In 2015, the Obama administration passed the Open Internet Order — better known as net neutrality. You’re probably aware that the FCC voted to repeal the Obama-era order last Thursday. But what is net neutrality? It ensures that big internet providers like Verizon and AT&T would not be able to control what the public can and cannot access via the internet. Now, that has all changed.
FCC Chairman Ajit Pai released a video
on Wednesday telling viewers that the repeal of net neutrality will not affect us. It was actually quite insulting. He limited our use of the internet (and our brains) to menial things: animal videos and selfies. He did state that we will still be able to shop online, however, which is good for companies with online stores. But having access to the internet was never in question.
Effects of Net Neutrality
The general public never feared the possibility of being denied access to the internet. The general public feared two things in particular: 1.websites could charge extra fees and 2. big corporations like Verizon and AT&T could monopolize the web.
Given the repeal of net neutrality, certain sites could charge access fees. Instagram, could cost extra, negatively affecting online use for start-ups and artists. Even accessing search engines like Google would cost. Don’t be too alarmed. Just because these companies have the ability to charge extra fees does not mean that they will. But who wants to live with that possibility looming overhead?
Big internet providers are in full support of repealing net neutrality because it would give them control over the internet. Without the FCC regulation, big corporations would be able to control the speed of other websites. For example, Verizon could grant users lightning fast speed when accessing certain sites. Conversely, they could decrease the internet speed when users attempted to access other sites.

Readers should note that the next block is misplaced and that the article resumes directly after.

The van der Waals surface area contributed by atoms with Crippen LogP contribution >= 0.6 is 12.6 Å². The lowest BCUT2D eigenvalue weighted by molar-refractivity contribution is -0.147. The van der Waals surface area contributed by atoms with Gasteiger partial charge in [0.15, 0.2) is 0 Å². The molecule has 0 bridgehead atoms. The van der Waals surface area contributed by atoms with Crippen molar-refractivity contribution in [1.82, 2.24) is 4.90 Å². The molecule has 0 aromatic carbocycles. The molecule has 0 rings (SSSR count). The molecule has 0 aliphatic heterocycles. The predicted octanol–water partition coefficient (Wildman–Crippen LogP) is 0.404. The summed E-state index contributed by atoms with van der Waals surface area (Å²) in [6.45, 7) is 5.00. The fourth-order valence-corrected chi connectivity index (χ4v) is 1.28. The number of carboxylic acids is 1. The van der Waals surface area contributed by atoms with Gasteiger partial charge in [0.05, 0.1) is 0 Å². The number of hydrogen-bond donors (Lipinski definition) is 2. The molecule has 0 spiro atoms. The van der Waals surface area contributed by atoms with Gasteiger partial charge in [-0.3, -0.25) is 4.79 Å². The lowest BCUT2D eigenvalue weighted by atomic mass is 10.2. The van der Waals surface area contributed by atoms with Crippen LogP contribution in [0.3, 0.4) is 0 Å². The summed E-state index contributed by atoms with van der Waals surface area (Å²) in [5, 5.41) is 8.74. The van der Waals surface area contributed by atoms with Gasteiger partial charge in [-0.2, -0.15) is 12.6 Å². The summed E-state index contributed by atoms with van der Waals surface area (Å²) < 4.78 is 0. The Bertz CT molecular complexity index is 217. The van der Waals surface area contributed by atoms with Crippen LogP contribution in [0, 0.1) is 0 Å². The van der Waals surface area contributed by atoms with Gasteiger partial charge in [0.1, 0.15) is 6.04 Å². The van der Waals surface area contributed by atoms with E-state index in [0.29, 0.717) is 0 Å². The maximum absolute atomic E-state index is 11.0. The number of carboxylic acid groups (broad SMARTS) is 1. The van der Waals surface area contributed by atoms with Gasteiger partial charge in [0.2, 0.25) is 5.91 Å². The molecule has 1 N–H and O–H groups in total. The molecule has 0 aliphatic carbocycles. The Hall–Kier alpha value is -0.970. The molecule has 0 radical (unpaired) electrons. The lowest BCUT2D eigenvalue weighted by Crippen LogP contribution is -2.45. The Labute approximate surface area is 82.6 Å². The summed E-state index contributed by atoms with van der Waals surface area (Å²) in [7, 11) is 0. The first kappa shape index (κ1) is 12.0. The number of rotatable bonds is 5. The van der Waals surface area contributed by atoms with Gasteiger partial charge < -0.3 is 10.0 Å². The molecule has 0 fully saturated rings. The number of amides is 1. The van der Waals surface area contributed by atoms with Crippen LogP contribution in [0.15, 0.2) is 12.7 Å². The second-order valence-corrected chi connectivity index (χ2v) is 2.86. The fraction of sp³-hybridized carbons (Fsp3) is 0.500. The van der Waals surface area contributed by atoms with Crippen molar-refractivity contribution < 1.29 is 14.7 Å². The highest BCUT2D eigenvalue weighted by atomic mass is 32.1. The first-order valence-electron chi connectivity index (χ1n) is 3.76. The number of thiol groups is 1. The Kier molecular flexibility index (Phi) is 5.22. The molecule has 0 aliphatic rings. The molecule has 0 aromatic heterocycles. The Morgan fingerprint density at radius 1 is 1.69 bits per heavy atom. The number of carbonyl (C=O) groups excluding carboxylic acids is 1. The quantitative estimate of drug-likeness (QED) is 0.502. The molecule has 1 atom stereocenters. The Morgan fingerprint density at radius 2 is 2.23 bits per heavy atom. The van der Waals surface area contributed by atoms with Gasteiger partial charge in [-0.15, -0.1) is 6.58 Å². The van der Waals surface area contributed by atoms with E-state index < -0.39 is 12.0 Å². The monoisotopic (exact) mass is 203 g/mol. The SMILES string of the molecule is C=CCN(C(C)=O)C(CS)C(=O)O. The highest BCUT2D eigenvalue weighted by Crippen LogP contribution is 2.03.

So, the issue is not that we won’t have access to the internet, it’s that the access could be limited. If we are unable to access online news outlets without paying and/or by having to endure slow-speed internet, then we will be kept in the dark on many issues. Without knowledge of certain issues that will arise in the future, we will be rendered powerless and at the mercy of government’s control.
The majority of internet users are adamantly against net neutrality. In a Washington Post article, Why Ajit Pai is wrong about net neutrality
, writer Michael J. Socolow outlines a brief but detailed history of the FCC’s involvement in terms of regulating industry competition. Socolow uses the radio and broadcast industry to support his example.
In a Fox News article, Ending net neutrality will save the internet, not destroy it
, however, writer Jesse Hathaway writes that President Obama implemented net neutrality with no basis for necessity. Like questioning the validity of the Lybian slave trade
, there are two opinions surrounding net neutrality. Read more on this while you still can.
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